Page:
Everybody who’s seen the movie “Back to the Future” may recall Marty McFly’s near double-take when he sees a car pull into a service station and immediately be surrounded by guys cleaning the windshield, checking the oil, checking the tire pressure and pumping gas.
In a sense, Rio Rancho Public Schools — and countless school districts around the country — are going back in time, realizing there’s a need for auto mechanics and other trades, and it’s no longer necessary to prepare the graduates to be college-ready or join the military.
CTE — career-technical education — is becoming the rage, so to speak, and the Automotive Technical Program is set to start when January rolls around at the district’s transportation center. The registration deadline is Dec. 2.
CTE fields already available for Cleveland and Rio Rancho high schools are in engineering, computer science, culinary arts, audio and video, the bio-medical field and education — and more are envisioned.
“We want to give kids all these opportunities,” said Benton Spradlin, RRPS’s CTE program coordinator. “There’s something for everybody.”
Job opportunities await, he said, and the future need for students getting into CTE fields looks good.
“We need to be responsible about what we add,” Spradlin said, and make sure school schedules, available classrooms and certified teachers are available. “We’re taking a hard look at adding … electrical, HVAC, plumbing and pipe-fitting.”
Acquiring partners is an important facet.
Nearby Central New Mexico Community College is one, with the added value of some dual-credit possibilities. Don Chalmers Ford is a partner in the new automotive program, and has made parts and equipment available, including a tire machine and a tire-balancer.
Students completing the new program will have an understanding of the transportation industry and its many career options, as well as the hands-on skills required of an entry-level automotive technician performing basic maintenance and light repair.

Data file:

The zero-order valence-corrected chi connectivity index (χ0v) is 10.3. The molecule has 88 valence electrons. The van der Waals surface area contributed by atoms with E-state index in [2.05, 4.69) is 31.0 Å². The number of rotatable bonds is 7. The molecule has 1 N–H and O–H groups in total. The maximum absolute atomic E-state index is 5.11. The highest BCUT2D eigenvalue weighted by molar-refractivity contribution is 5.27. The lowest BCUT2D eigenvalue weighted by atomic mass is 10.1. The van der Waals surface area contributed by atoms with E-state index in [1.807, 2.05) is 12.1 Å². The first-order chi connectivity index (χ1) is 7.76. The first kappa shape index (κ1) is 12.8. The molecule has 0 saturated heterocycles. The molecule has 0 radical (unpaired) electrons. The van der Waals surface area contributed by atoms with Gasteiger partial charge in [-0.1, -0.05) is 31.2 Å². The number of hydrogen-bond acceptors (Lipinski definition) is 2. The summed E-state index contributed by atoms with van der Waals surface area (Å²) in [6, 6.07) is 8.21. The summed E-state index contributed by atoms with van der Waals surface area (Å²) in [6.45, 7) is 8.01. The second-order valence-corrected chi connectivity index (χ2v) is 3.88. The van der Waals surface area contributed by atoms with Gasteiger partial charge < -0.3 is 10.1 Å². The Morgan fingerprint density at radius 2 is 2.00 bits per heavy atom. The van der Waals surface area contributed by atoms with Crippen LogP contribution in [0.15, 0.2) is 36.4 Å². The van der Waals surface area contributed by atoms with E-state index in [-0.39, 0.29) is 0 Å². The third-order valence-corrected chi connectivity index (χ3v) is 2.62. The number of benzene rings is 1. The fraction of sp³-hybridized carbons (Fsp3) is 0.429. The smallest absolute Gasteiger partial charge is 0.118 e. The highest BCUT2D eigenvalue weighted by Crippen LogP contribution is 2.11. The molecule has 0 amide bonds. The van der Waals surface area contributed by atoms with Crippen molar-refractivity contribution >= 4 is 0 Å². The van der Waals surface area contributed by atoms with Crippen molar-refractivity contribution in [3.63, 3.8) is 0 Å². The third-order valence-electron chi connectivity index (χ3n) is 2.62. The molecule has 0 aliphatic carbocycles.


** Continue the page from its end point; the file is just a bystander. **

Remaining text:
Courses include lecture and discussion relating to the principles of transportation technology and hands-on lab exercises in an automotive shop environment. Students completing the program will have the opportunity to take Student Automotive Service Excellence exams, and can potentially receive certifications in multiple skill areas.
They will have the opportunity to earn Ford training credentials through the Ford Automotive Career Exploration program.
To enter the program, juniors need to have a minimum grade-point average of 2.0, have a good attendance record, be willing to take a double-block class and complete and submit a four-question response essay. The 2020-21 school year will expand to sophomores and juniors, in addition to this year’s juniors, who will be seniors.
Not only is the course free, but also participants from CHS and RRHS will be transported to the RRPS transportation center for the hands-on portion of the course. The class is filling fast, so interested students should see their counselors soon for applications.
Independence High and Cyber Academy juniors may also register, but RRPS won’t transport them.
Longtime “wrencher” Jim Gore will instruct the expected 30-40 students — boys and girls — from all four high schools in the district, and even home-schoolers.
“I grew up a car guy,” Gore said, with a fondness for the ‘60s muscle cars, but proud of his first car, a 1964 Rambler station wagon.
He has several decades of experience, including time on the flight line in the Air Force.
Gore said he’ll write the curriculum as the class progresses, and so far has it broken down with a theory section and a lab section like this:
• Introduction to transportation, with emphasis on power sources, electric and automated;
• Suspension and brakes;
• Electronics and computer controls; and
• Alternative means of power.
Gore said students will be able to work on cars in the two-vehicle bay at the transportation center, and wouldn’t be surprised to find interest in motorcycles and possibly watercraft and aircraft.
“A lot of them will be interested in diesel,” he added.
“This whole CTE piece is opening doors,” Spradlin added, crediting State Sen. Craig Brandt, R-Rio Rancho, for a legislative appropriation, plus RRPS board members Catherine Cullen and Ryan Parra for their diligence in getting CTE underway and expanding.
“The CTE umbrella has expanded,” Spradlin concluded.